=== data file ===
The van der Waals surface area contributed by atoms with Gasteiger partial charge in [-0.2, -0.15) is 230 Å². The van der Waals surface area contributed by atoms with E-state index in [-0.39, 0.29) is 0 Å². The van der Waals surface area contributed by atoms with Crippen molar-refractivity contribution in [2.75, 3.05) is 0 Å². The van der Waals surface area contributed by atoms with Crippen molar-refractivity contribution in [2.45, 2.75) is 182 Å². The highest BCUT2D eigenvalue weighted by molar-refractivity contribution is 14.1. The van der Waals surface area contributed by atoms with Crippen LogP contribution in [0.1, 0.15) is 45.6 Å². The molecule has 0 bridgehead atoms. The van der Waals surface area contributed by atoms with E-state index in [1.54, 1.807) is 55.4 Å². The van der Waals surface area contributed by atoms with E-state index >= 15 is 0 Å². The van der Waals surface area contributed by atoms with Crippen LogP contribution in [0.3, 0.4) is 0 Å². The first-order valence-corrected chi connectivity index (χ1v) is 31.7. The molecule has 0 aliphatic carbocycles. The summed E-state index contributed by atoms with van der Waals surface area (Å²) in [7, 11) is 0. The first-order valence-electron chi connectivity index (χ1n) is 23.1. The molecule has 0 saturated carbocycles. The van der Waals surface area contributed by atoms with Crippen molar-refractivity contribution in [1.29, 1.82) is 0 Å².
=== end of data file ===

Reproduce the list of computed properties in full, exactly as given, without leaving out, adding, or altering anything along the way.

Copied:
The van der Waals surface area contributed by atoms with Gasteiger partial charge in [-0.2, -0.15) is 230 Å². The van der Waals surface area contributed by atoms with E-state index in [-0.39, 0.29) is 0 Å². The van der Waals surface area contributed by atoms with Crippen molar-refractivity contribution in [2.75, 3.05) is 0 Å². The van der Waals surface area contributed by atoms with Crippen molar-refractivity contribution in [2.45, 2.75) is 182 Å². The highest BCUT2D eigenvalue weighted by molar-refractivity contribution is 14.1. The van der Waals surface area contributed by atoms with Crippen LogP contribution in [0.1, 0.15) is 45.6 Å². The molecule has 0 bridgehead atoms. The van der Waals surface area contributed by atoms with E-state index in [1.54, 1.807) is 55.4 Å². The van der Waals surface area contributed by atoms with E-state index >= 15 is 0 Å². The van der Waals surface area contributed by atoms with Crippen LogP contribution in [0.3, 0.4) is 0 Å². The first-order valence-corrected chi connectivity index (χ1v) is 31.7. The molecule has 0 aliphatic carbocycles. The summed E-state index contributed by atoms with van der Waals surface area (Å²) in [7, 11) is 0. The first-order valence-electron chi connectivity index (χ1n) is 23.1. The molecule has 0 saturated carbocycles. The van der Waals surface area contributed by atoms with Crippen molar-refractivity contribution in [1.29, 1.82) is 0 Å².